The post office was established in 1867, moved to Bullionville in 1874, and returned in 1879. During the 1870s coke ovens produced charcoal here for the smelters at Bullionville.

Originally located in Washington County, Utah, Panaca became part of Nevada by an act of Congress, dated May 5, 1866. As the boundary was not then surveyed, a dispute arose over taxes levied by Lincoln County, Nevada. The matter settled in favor of the Panaca citizenry on December 4, 1871, after a long period of bitter litigation.

38 Pahranagat Valley

on U.S. Highway 93 at Alamo Junction

“The rolling stones of Pahranagat,” a hoax article on magnetic currents written in 1862 by Dan De Quille of the Territorial Enterprise made this valley world famous. Three local springs fill its lakes and irrigate its fields.

The Crystal Spring area, used as a watering spot and campsite, was a principal stopover on the Mormon trail alternate route. In the late 1850s, this area was a haven for outlaws who pastured hundreds of head of stolen cattle in its meadows. Although named as the provisional county seat in 1866, no significant town was built here.

Ore was discovered in 1865 on Mount Irish, and Logan City sprang briefly into existence. A stamp mill was established at Hiko in 1866 to crush the ore, and it became the center of activity for the valley when it became the county seat in 1867. It was the largest community in Lincoln County until local mining declined and Pioche claimed the county seat in 1871.

Alamo, established in 1900 is the valley’s largest present-day settlement. The area now includes several ranches and the Pahranagat Valley National Wildlife Refuge.

9 Copper Country

on U.S. Highway 50 west of Ely

The famed open-pit copper mines of eastern Nevada, including the Liberty Pit, largest in the state, are located two miles south of this point. Through the first half of the twentieth century, this area produced nearly a billion dollars in copper, gold, and silver. The huge mounds visible from here are waste rock, which was removed to uncover the ore.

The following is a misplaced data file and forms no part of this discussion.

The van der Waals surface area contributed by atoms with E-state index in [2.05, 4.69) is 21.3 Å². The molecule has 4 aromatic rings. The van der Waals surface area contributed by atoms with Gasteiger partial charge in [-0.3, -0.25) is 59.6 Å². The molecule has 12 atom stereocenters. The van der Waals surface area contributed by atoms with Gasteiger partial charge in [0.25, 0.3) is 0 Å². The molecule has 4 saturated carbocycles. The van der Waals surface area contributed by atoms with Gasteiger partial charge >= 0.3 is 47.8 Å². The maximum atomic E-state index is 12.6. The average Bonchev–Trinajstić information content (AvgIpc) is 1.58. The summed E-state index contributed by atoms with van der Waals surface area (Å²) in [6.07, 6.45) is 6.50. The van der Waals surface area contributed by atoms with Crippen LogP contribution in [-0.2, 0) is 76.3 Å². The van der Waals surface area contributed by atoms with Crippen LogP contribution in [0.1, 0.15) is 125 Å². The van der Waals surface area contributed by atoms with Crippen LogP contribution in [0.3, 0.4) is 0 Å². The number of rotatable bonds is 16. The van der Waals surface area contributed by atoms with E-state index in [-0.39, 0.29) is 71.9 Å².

Two miles east of here, near Lane City, was the Elijah, the first mine discovered in the Robinson Mining District. Lane City, originally called Mineral City, was settled in 1869 and had a population of 400. At Mineral City was the Ragsdale Station, one hotel, and a stage station.

6 El Dorado Canyon

on U.S. Highway 95 near Nelson, Nevada

ELDORADO CANYON

HEAD OF STEAMBOAT NAVIGATION IN NEVADA

Eldorado Canyon, the site of a mining boom, runs east from here to the Colorado River. Prospectors began digging for gold and silver here about 1859, forming the Colorado Mining District. The three largest mines, the Techatticup, Wall Street, and El Dorado Rand Group, yielded over $6,000,000.

This portion of the Colorado River was navigable before the construction of Hoover Dam, allowing steamboats and barges to freight goods 350 miles from the Gulf of California to the mouth of Eldorado Canyon and upriver. The steamboat era peaked in the 1860s but continued to the turn of the twentieth century.

In 1867, the US. Army established an outpost at Eldorado Canyon to secure the riverboat freight and to protect miners in the canyon from Native Americans. The military abandoned the camp in 1869. In the 1870s the mines flourished again, producing ore until World War II.

5 Pioche

on U.S. Highway 93 Alternate in Pioche, Nevada

Silver ore was discovered in this range of mountains in 1864, but no important development took place until 1869 when mines were opened and the town of Pioche was founded. Pioche soon became the scene of a wild rush of prospectors and fortune seekers. It gained a reputation in the 1870s for tough gunmen and bitter lawsuits. Miners had retrieved over five million dollars in ore by 1872, but by 1900, Pioche was nearly a ghost town.

Designated as the seat of Lincoln County in 1871, Pioche survived hard times as a supply and government center for a vast area. Beginning in 1937, Pioche enjoyed two decades of profitable lead-zinc mining.